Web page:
- Get enough sleep as this is when your body repairs itself. Sleep is also important for immunity and to combat feelings of anxiety and depression, which can be linked to arthritis.
- Avoid smoking and excess alcohol. Smoking can increase cholesterol in the blood and too much alcohol may reduce bone growth, which can increase the chance of fractures particularly in people with osteoporosis.
- Exercise, as this can help to reduce stiffness, improve flexibility and movement and increase muscle strength.
- Use aids to support you with everyday activities, such as electric tin openers if you have hand arthritis or long-handled tools to help you pick things up. If you have severe arthritis you may be able to use special controls so you can continue driving.
- Seek medical help as early as possible as there are treatments that can help you to manage the symptoms of arthritis at every stage as well as slowing the progression of the disease. These may include painkilling medication, physiotherapy or occupational therapy to help you adapt everyday activities so you can continue to live a full and active life.
Surgery for arthritis
If you are suffering from severe arthritis, you may be offered surgery. There are different surgical treatments and your consultant will recommend the one that might be most suitable for you, such as:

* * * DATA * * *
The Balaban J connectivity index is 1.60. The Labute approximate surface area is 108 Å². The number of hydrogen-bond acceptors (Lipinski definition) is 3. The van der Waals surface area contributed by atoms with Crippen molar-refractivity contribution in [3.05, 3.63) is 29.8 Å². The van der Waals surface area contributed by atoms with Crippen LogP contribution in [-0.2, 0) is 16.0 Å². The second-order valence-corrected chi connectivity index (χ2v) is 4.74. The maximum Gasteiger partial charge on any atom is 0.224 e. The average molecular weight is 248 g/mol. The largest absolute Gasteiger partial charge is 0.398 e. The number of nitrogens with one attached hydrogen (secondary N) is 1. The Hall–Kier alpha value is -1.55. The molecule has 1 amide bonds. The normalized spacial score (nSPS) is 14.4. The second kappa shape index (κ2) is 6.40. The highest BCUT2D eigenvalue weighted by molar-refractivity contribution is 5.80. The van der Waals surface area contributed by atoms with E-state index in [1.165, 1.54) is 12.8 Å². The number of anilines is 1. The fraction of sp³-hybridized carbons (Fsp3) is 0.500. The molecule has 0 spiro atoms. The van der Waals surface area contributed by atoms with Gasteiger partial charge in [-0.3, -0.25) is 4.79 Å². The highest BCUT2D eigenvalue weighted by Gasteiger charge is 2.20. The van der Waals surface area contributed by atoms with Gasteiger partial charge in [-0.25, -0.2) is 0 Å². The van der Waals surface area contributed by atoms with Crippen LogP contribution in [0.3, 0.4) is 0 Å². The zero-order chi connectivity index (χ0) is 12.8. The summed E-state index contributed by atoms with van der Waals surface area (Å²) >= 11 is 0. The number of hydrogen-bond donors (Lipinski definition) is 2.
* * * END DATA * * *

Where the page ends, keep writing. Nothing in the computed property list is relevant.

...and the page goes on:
- Joint repair, which entails smoothing or realigning the surfaces of your arthritic joint, often using keyhole surgery (arthroscopy).
- Joint fusion, which may be used to reduce pain in smaller joints such as fingers, wrists and ankles.
- Joint replacement, which is used for the most severe types of arthritis and involves removing the damaged joint and replacing it with a prosthetic implant.
If you are experiencing arthritis symptoms, talk to us about the best way to manage your symptoms, including possible treatment options and likely outcomes.
Next steps | Orthopaedic specialists – Nottingham
Our orthopaedic consultants each specialise in a particular area of orthopaedics, giving you added peace of mind that you are receiving expert medical advice and highly tailored treatment.
BMI The Park Hospital
Sherwood Lodge Drive Burntstump Country Park, Arnold NG5 8RX
Spire Nottingham Hospital
Tollerton Ln, Tollerton, Nottingham NG12 4GA